William and Kate’s visit to the Yukon wrapped up Wednesday with a walk down Main Street and a trip to Carcross.
In Whitehorse, the couple visited MacBride Museum, and with the help of a telegraph operator, sent a telegraph message-turned tweet.
They made their way from there to Main Street where crowds of people were waiting for them.
The Duke and Duchess of Cambridge made a point of shaking hands with as many people as possible.
“And last but not least, the corner!” William said, as he reached the end of a line of fans.
In Carcross, Kha Shade Heni Andy Carvill greeted the royals and the Dakhka Khwaan Dancers welcomed the couple with a traditional dance.
Local children charmed the royals with their own songs and dances.
Carvill also took the opportunity to speak about the relationship between the First Nation and the Crown.
“It’s been 10 years we’ve been settled as a government and we’re still looking for that recognition, we still have obstacles before us,” he told the royals.
In an interview, Carvill said he remains optimistic progress will be made with the federal and territorial governments.
“We’re still having to get permission from other governments to use our own land to build houses, for instance,” he said.
Carvill said he wants the First Nation to be more involved in discussions about mining that takes place on their traditional territory, and to start a land use planning process for the area.
The visit itself, he said, went without a hitch, the result of hard work from Carcross residents.
Kate and William met with Singletrack to Success youth on Montana mountain.
They met them again at the bottom of the hill, the youth out-racing the motorcade-bound couple.
William made an unscripted stop by the White Pass & Yukon Route train — which Queen Elizabeth and Prince Phillip rode during a 1959 visit — sounding the steam whistle twice.
Happy business owners
The couple also caused a shock for some business owners.
Shelley MacDonald, a jeweller, was watching the royal celebrations from Iceland when she received a request from a customer for the same earrings Kate wore.
She called her sister, and the pair starting perusing the internet to find pictures of Kate to confirm whether the bronze oval-shaped earrings indeed came from her store.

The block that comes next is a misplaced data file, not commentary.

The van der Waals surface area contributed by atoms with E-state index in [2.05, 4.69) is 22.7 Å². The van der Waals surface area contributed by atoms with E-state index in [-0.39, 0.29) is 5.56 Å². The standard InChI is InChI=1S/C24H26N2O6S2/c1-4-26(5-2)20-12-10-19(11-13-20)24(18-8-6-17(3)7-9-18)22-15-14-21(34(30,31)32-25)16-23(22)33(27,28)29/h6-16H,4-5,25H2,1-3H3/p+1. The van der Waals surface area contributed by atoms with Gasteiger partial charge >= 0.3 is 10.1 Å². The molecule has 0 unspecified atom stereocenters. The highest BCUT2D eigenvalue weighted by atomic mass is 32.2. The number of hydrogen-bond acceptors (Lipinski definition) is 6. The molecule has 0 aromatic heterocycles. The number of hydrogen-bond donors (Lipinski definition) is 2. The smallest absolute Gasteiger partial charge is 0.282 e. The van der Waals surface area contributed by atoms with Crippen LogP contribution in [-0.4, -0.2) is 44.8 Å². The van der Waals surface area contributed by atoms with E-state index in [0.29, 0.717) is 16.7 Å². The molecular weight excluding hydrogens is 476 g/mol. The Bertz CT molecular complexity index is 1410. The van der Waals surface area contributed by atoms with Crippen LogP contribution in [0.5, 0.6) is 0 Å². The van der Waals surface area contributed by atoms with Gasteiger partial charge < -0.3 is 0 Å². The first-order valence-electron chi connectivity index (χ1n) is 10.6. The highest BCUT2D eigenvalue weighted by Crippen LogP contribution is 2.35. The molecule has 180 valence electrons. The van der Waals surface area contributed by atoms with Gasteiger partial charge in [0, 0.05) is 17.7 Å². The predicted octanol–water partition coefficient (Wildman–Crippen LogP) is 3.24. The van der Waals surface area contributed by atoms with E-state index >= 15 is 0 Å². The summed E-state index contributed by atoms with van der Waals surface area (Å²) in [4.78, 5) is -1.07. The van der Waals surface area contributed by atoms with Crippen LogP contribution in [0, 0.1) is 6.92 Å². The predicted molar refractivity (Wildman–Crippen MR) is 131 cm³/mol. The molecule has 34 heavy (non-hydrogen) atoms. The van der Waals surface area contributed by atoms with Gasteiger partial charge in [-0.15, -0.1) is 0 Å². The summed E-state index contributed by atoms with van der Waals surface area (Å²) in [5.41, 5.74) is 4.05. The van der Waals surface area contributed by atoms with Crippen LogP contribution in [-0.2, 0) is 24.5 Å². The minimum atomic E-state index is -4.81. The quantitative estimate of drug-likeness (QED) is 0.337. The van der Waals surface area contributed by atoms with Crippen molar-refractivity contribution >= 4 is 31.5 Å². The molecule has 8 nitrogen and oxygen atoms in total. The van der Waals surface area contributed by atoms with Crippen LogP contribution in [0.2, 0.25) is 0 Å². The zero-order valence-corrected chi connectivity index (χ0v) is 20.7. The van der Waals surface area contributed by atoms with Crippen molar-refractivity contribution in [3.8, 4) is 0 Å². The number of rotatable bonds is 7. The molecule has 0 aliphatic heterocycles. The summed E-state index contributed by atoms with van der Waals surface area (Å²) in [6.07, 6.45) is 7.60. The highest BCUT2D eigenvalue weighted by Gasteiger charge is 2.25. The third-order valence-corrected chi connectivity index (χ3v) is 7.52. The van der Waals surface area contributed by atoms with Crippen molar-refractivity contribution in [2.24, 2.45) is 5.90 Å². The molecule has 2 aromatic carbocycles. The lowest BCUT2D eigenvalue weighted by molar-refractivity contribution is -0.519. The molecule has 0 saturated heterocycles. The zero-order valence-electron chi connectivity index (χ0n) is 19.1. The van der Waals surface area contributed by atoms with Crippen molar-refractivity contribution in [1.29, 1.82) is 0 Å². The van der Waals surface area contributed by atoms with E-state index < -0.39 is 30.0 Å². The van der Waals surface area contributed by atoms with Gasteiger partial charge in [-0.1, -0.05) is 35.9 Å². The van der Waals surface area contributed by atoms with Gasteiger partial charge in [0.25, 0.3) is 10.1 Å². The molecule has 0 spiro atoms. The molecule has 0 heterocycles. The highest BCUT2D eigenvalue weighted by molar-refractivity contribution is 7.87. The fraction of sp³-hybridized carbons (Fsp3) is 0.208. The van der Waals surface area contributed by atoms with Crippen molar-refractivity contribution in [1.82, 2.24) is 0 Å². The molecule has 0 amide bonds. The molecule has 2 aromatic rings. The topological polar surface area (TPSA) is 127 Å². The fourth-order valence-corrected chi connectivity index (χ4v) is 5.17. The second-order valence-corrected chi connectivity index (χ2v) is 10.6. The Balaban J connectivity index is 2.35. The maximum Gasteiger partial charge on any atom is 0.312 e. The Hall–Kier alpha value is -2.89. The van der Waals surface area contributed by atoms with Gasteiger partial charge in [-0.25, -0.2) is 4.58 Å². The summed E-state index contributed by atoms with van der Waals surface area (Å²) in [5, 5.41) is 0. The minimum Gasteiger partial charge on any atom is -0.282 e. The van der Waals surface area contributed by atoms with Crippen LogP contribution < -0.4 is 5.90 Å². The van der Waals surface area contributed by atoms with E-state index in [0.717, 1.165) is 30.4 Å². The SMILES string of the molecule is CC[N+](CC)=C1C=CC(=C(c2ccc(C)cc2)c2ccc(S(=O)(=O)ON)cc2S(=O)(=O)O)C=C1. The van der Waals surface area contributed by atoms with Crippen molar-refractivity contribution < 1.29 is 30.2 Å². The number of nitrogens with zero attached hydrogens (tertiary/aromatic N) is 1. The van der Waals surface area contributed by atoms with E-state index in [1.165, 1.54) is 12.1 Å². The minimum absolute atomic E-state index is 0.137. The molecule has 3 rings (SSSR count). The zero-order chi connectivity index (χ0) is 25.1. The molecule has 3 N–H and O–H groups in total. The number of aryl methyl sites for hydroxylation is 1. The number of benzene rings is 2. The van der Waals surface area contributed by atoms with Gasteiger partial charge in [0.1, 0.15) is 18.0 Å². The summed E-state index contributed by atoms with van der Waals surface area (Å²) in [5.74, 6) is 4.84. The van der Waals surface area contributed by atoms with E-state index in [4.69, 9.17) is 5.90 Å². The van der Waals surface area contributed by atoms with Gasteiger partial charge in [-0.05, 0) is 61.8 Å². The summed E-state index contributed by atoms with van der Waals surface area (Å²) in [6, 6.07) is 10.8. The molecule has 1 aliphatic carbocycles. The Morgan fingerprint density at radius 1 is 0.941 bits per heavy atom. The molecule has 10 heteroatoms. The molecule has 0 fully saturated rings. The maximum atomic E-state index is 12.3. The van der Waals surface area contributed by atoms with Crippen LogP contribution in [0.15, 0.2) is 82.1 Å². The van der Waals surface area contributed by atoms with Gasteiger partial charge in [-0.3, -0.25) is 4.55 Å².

Eventually she found a close-up, and there was no doubt: one of the most famous people on Earth was wearing earrings she made.
“It’s a little bit overwhelming,” she told the News Thursday evening.
It was past midnight in Iceland, but MacDonald was still working: since the news spread, she has received 240 orders, more than she’s ever received on her online store.
“I started tonight,” she said. “I ordered my supplies, I have my production line set up here.”
On top of the orders piling up in her inbox, she’s been bombarded with interview requests.
MacDonald became the youngest full-time goldsmith in the territory in 2013. She spends half the year in the territory making jewellery and the rest teaching goldsmithing in Iceland.
She still doesn’t know when the royals bought her earrings, even after she looked at her invoices.
“Someone is going to contact me I hope or I’ll reach out to Buckingham Palace.”
The royal couple also had a large pepperoni pizza from G&P Steakhouse and Pizza in Whitehorse, said dining room manager Marie-Johanne Beckley, who took the order.
The restaurant also fed many of the security staff and royal retinue.
The royals also had a chance to taste local food on Tuesday night during a show at the Kwanlin Dun Cultural Centre.
Luke Legault, who sells mustard and barbecue sauce under the brand Wandering Bison, was in charge of catering for the reception.
For security reasons Legault couldn’t be in the room when the royals were there but the food was gone from the platter afterwards.
“As far as I understand they sure did have my food,” he said. “I’m going to count it as a win.”
He prepared five appetizers, including whiskey and birch syrup bacon (made with a locally raised pig), smoked salmon, single malt mushrooms with truffle and sage chicken, and Yukon beets roasted with raw fireweed honey and herbed goat cheese wrapped in prosciutto.
“They definitely got as high-end as I was able to give them with as many local products and influences as I could possibly muster together,” Legault said.
And it worked: he said Kensington Palace personnel commented on the quality of the food, and more generally, of the tour.
“One of the big things that continually came up was that the stuff is incredible,” Legault said. “It’s as good as anything offered to them in Vancouver and anywhere else they visited.”
Contact Pierre Chauvin at firstname.lastname@example.org